Ballast Water Treatment Rollout Should be Revised


[Guest Editorial]

After over 20 years of research and negotiations, the International Maritime Organization (IMO) and the U.S. Coast Guard (USCG) are starting to implement and enforce ballast water (BW) regulations. Based on the phase-in schedule, between now and 2024 about 60,000 ships will need to spend an average of $1 million to $2 million each to purchase and install ballast water management systems (BWMS). This is resulting in eye popping predictions about enormous growth in global BWMS markets to well over $100 billion. One global market intelligence report projects these markets “will grow at a compound annual rate of 39.4% starting in 2018 and reach $395.65 billion by 2026.”

Unfortunately, using insights from recent economic research results in different predictions. Based on this view, global BWMS markets will not grow significantly for as many years as it takes for the current strategies that IMO and USCG are using to implement BW regulations to fail and be replaced by ones that nurture BWMS markets.

IMO and USCG BW regulations impose two basic compliance requirements on ship owners. Ships need to purchase and install a type of BWMS that has been tested and officially certified by either IMO or USCG or both as being capable of killing or removing enough potentially harmful organisms in BW for the ship’s BW discharge to meet allowable standards. And, when the BW discharged by those ships is monitored and tested for compliance by port state authorities it must actually meet those allowable BW discharge standards.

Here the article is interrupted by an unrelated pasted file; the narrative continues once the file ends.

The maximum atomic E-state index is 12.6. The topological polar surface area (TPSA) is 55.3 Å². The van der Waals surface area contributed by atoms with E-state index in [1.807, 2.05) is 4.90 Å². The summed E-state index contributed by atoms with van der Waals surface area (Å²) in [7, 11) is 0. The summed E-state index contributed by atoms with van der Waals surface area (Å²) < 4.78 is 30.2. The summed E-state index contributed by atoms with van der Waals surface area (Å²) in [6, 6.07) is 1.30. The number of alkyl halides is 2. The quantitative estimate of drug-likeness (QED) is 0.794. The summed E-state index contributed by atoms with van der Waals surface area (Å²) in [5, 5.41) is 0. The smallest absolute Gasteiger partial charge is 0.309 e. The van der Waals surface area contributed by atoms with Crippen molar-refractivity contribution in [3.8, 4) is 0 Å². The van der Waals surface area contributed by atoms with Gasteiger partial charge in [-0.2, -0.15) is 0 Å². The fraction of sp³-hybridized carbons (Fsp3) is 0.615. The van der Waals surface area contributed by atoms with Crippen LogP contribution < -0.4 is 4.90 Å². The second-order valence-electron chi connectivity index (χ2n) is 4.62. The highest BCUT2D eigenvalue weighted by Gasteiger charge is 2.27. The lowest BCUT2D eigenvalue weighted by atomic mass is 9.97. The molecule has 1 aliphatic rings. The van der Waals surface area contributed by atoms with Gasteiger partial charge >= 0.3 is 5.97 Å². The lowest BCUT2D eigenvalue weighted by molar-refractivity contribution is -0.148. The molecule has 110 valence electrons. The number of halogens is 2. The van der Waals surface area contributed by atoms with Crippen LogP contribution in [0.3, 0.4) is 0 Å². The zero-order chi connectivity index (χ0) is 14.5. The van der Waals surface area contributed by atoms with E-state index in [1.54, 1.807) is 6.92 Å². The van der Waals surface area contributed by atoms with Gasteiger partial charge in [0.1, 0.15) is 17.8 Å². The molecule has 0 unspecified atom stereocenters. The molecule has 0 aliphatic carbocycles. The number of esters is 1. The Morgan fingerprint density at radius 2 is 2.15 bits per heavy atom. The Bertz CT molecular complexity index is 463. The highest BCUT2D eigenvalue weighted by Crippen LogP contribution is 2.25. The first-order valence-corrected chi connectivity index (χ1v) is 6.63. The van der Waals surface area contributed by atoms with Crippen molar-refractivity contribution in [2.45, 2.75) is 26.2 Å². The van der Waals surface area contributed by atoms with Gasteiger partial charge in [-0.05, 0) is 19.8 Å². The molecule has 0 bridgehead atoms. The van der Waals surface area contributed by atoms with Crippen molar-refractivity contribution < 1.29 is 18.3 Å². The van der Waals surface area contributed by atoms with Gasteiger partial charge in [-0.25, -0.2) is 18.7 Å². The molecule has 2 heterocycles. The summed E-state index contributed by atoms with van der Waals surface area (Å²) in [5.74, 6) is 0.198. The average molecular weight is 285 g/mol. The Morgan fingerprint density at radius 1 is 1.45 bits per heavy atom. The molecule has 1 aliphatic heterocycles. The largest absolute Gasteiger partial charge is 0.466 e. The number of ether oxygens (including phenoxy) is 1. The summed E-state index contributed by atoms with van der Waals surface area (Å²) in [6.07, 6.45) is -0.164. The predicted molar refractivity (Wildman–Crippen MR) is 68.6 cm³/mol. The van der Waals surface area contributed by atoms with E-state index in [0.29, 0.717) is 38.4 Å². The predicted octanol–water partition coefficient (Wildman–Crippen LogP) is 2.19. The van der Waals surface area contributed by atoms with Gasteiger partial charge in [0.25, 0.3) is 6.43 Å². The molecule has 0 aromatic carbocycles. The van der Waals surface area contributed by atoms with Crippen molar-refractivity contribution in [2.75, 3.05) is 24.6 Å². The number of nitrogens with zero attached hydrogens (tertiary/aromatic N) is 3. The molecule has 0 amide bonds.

As of February 2018, over 70 separate BWMS have been “type approved” by IMO and six by the USCG. However, evidence is mounting that a significant percentage of these type approved BWMS that have been installed on ships are not functioning properly in a mechanical sense. Additional evidence is mounting that a significant percentage of those that are functioning properly are not likely to be able to meet allowable BW discharge standards.

What this means in terms of BW regulations and BWMS markets depends on why certified BWMS are not performing as expected when they are installed on ships. There are three basic possibilities: (1) the units installed on ships had manufacturing defects; (2) they were not scaled correctly to the ballast wate

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